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The Many Faces of #Empathy | TINA FRISCO

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Tina Frisco has written a beautiful article on the differences between being empathetic and sympathetic. Empaths are also often referred to as HSPs (highly sensitive people) and being that I am one, I found this article of great interest and thought some of you may find it equally interesting.


The Many Faces of Empathy


For the past three days I’ve wanted to review my copy editor’s suggestions and revise my novel, but something has been getting in the way.  It took me a while to identify what that was.  Then this morning I received a call from a friend, and the core of our conversation lead me to realize that I not only was empathizing with her, but also that I unconsciously had taken on her emotional distress prior to her telling me about it.  So what is the difference between being empathic and being an empath?


The Oxford Dictionaries define empathy as “the ability to understand and share the feelings of another.”  Merriam-Webster defines empathy as ” the action of understanding, being aware of, being sensitive to, and vicariously experiencing the feelings, thoughts, and experience of another . . . without having the feelings, thoughts, and experience fully communicated in an objectively explicit manner.”  In other words, empathy is the capacity to feel what another person is experiencing from their vantage point rather than exclusively from our own. 


Empathy is sometimes confused with sympathy.  Unlike sympathy, which is the ability to acknowledge another’s emotional state and then offer reassurance and comfort, empathy derives from having had the same/similar experience or the capacity to put oneself in another’s shoes.

It’s interesting to note here that . . .” Continue Reading


Source: The Many Faces of Empathy | TINA FRISCO

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D.G. Kaye is a nonfiction/memoir writer, who writes from her own life experiences and self-medicates with a daily dose of humor.


  • marianbeaman

    I recognize the distinction and appreciate your painting it in bold relief here. Interestingly, my son Joel rates high on the empathy scale. So does his son Ian, artistic too. Empathy is a good trait but sometimes a catch-22, an emotional drain for the sensitive soul.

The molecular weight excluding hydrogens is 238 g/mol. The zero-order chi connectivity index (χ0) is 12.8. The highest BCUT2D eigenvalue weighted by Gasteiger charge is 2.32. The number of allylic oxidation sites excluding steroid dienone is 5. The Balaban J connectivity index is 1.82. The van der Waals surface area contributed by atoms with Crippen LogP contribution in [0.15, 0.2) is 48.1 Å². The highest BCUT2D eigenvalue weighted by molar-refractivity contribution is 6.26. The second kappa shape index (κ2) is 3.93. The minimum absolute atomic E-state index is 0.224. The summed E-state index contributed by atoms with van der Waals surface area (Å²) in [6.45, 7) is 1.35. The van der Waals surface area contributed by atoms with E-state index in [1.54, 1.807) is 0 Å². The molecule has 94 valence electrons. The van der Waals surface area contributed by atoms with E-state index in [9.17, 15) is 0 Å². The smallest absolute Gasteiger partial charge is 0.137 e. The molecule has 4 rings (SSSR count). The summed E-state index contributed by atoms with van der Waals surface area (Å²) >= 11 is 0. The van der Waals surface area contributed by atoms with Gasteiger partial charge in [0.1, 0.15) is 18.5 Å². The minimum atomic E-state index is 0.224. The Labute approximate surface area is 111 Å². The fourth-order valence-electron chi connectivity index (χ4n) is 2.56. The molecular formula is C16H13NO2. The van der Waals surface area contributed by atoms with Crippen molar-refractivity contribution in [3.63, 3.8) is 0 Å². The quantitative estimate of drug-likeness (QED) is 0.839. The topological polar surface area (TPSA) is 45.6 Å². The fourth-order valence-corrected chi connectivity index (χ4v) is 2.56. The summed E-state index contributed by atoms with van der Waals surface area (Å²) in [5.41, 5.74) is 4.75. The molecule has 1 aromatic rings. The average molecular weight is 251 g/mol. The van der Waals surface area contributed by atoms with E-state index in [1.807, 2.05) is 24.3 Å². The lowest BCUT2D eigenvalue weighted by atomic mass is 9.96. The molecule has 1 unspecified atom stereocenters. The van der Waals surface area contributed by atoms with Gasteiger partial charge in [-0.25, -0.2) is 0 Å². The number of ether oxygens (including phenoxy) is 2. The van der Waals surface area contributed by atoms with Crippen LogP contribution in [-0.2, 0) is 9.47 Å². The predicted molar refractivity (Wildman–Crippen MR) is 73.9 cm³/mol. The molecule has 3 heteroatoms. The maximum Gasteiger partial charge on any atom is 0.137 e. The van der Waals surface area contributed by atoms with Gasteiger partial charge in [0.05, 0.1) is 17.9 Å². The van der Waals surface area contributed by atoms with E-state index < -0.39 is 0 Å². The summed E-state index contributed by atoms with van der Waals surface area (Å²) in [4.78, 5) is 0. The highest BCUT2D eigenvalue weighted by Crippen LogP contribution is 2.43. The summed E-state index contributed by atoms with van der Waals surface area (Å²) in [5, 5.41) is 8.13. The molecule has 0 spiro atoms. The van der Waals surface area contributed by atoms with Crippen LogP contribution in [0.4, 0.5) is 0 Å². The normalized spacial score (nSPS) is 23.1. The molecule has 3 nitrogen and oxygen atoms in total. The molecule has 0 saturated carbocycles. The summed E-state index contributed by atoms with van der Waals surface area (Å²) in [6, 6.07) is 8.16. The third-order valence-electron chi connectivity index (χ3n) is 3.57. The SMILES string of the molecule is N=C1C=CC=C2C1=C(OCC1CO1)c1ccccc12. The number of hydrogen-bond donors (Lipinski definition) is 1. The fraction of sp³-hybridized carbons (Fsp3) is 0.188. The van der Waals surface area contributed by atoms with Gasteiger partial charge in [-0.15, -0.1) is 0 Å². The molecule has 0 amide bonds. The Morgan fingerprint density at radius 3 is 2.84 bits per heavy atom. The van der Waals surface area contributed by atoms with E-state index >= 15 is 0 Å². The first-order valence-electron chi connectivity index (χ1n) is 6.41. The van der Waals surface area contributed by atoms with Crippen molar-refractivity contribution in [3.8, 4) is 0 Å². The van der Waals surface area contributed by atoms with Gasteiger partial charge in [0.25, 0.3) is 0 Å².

• SDuggan-VA

    As an empath, the book The Highly Sensitive Person by Elaine Aron has been really helpful to me. If my memory serves me right, she says that empaths are the minority so the majority just “doesn’t get us” and tries to mold us into ‘them’.

    Carrying the emotions of others is draining and until you understand this about yourself (or someone you love), it can wreak havoc in your life.

    The best thing for me is to give myself time to rid myself of others emotions.

  • CJ Andrews

    I’ve never really given much thought to “why” I feel some of the things I do or considered that these aren’t feelings everyone gets. Interesting article… makes me want to investigate this further.

  • Annika Perry

    There are distinct advantages and disadvantages to be a strongly empathetic person as Tina says. They can relate wonderfully to others trauma and distress but at the same become emotionally exhausted by taking on so much. As with all things a sense of balance is so important and learning to take a step back now and then for self-preservation.

  • Deborah Jay

    Very interesting analysis – I’m an empathy (surprise, surprise!), and I’ve found it has shaped the life I’ve carved out for myself – I don’t do crowds, I don’t do negative people, I often prefer the company of animals over people, yet it also helps make me an excellent coach in my business, and help some who others have given up on – so very rewarding.
    Given the choice, I wouldn’t change how I’m made.

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